Christmas is one of the most visually bizarre times of year in Texas, even in years like this one where it’s been cooler and rainier than usual for a lot of the year.
It puts me somewhat in mind of what people in the southern hemisphere must experience in those places where December and January are summer months and Christmas Day is sometimes the hottest day of the year.
Texas is in the northern hemisphere, but its subtropical continental climate means that it’s British summertime temperature as often as it’s freezing, and there are years in which Christmas Day gets comfortable T-shirt weather.
It makes all of the polar-type Christmas decorations look rather odd.
People’s lawns turn that drab brown of Texan grass in its dormant winter period (I’m still used to grass being green all the time), the air conditioners are humming, the postman is in shorts, and dotted about over the landscape are these forlorn-looking inflatable snowmen, Santas, reindeer and penguins.
The stores are all playing Jingle Bells and Let It Snow and Grandma Got Run Over By A Reindeer, and climate is not cooperating in the least. An open sleigh, even one with twelve horses rather than one, is not going to do much dashing through the drab brown grass. The weather outside is frightful only in the sense that 80°F in mid-December is absurdly overheated. And the reindeer died of heatstroke.
It really brings home how much of our Christmas trappings are Northern in origin. Visually at least, the Western Christmas has its roots in Scandinavia and Germany, places where sleighs were once a normal way of getting around in the winter, where the likelihood was that there would be snow for Christmas, and maybe for months either side, places where reindeer might actually be a normal livestock animal, places where it’s dark for almost 3/4 of the 24-hour period and lights are vital.
It makes me wonder what Mediterranean Christmas traditions look like. What do they do in Spain, for example, or Greece – places where the only white at Christmas is the plaster walls of the houses?
St. Nicholas may have become Santa Claus and Father Christmas in the north, with his reindeer and sleigh, but in Southern Europe, where he’s still St. Nick? How would he get around in a place in which the idea of a sleigh is absurd?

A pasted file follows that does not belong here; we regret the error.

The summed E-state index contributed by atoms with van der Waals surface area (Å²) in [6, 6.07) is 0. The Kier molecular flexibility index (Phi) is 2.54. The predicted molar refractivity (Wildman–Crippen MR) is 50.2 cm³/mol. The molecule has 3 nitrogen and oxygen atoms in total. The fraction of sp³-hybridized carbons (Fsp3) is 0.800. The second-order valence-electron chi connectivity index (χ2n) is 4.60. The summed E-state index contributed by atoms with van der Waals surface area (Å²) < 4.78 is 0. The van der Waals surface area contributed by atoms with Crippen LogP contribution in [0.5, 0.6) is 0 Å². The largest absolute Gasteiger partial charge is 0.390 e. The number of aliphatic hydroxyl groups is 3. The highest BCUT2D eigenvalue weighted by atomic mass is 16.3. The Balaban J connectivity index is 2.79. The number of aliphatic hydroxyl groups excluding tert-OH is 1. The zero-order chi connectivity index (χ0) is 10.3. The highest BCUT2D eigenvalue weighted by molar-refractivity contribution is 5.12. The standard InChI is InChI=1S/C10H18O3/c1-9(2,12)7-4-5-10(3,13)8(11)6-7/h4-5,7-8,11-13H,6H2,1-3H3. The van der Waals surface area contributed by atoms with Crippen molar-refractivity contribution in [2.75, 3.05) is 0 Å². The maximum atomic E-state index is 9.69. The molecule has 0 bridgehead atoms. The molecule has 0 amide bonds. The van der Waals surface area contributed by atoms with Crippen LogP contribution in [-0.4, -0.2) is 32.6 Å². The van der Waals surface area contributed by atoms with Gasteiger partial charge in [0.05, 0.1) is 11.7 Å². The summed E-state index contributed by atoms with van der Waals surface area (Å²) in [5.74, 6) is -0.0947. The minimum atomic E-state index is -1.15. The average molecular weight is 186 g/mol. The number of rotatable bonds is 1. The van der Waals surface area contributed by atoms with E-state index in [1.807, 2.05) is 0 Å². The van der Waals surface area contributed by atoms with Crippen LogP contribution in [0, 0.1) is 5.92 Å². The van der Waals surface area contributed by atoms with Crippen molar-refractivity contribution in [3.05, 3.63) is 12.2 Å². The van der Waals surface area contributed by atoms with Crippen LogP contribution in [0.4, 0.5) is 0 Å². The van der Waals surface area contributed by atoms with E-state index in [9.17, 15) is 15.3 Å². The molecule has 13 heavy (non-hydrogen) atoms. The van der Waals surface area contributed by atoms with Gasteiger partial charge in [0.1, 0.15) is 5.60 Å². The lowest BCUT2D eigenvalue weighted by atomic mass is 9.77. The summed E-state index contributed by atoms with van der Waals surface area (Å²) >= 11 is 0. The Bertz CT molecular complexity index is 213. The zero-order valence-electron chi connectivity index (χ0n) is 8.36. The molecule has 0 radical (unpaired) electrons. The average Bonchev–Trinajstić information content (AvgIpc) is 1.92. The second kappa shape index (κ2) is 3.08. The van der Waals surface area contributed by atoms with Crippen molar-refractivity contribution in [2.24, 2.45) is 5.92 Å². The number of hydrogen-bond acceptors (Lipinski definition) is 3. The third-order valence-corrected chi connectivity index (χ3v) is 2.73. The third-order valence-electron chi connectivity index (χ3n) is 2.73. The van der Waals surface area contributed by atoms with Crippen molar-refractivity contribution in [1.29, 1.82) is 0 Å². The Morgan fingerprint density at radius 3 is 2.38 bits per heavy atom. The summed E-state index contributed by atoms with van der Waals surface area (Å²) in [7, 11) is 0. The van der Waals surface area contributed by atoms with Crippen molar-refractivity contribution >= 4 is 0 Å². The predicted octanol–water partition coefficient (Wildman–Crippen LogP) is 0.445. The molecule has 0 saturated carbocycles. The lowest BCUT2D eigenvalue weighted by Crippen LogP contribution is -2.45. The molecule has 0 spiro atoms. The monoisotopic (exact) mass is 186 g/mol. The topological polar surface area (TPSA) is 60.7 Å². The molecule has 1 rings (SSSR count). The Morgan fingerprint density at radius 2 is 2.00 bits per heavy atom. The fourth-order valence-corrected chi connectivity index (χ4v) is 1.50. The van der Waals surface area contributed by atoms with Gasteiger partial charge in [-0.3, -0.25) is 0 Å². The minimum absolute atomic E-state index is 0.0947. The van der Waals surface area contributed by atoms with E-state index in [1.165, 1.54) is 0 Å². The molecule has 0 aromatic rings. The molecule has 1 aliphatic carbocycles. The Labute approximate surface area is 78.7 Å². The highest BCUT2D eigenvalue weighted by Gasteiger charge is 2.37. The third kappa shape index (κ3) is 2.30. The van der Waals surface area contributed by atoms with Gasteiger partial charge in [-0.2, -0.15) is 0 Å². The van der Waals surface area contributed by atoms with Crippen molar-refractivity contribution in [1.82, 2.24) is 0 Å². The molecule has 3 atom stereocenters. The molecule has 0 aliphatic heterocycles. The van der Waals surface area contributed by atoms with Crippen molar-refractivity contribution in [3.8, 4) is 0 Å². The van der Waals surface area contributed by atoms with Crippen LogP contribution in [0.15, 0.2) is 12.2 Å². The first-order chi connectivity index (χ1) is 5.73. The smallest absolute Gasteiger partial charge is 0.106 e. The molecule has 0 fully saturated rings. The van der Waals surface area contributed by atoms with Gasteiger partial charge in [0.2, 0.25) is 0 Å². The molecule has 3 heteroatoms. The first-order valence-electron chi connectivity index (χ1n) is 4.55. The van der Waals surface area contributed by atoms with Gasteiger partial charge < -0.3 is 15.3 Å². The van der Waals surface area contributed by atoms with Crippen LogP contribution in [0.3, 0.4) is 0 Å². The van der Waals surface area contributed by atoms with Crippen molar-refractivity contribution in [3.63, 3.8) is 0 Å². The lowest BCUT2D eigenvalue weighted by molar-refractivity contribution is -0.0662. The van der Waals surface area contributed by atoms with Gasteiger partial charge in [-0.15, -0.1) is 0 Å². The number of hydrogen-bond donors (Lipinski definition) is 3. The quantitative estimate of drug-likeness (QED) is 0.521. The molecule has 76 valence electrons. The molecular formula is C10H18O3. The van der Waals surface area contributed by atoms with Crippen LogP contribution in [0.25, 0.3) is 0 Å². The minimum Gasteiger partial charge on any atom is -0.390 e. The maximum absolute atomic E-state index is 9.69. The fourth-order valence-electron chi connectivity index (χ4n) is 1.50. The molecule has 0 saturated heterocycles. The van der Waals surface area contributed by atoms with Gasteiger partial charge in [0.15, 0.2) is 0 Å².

Climatically, Texas has far more in common with Southern Europe or North Africa than it does with the fir trees and reindeer of Scandinavia, so it would make a sort of sense for decorating traditions to borrow more from those lands than from the frozen north.
Yet visually speaking, the frozen north has become Christmassy in a way that doesn’t pay any attention to climate. The Texan landscape may be brown against a clear blue sky, but somehow snowflakes and reindeer and the dark green of Christmas trees seem right to us. It seems to us as though the climate should adhere to our ideas about Christmas rather than the other way around.
On the other hand, though, the Texan climate ought to bring home to us how unnatural all our ideas of snow and the bleak midwinter are to the real story.
The Bible says that the shepherds were living out in the fields, keeping watch over their flocks at night. In Israel, as I understand it, shepherds only live out in the fields during the summer months, which means our ideas of the Light of the World coming at the darkest time of the year may technically be wrong.
But this is when we celebrate the coming of the Messiah and the inception of God’s rescue plan for fallen human beings. A light shining in the darkness. The warmth of Divine love in the midst of the coldness of a Northern winter. Richness in the leanest time of the year; joy in the middle of bleakness.
It somehow seems a more appropriate metaphor for the coming into the world of God Incarnate than in the pleasant green of a lazy English summer, or in harvest gold, or in spring blossoms. Scripture is silent on when exactly the Birth took place. In a sense, it doesn’t matter. God perhaps knew that one day even places like Texas, Argentina and Papua New Guinea would be celebrating His Advent into the world, so He didn’t tell us in order to help us not make a fetish of the trappings.
So I will use the very forlornness of the inflatable snowman decorations to remind myself that it’s not about snow and ice and the coming of the man in red, but about grace and mercy and the coming of the Word in flesh.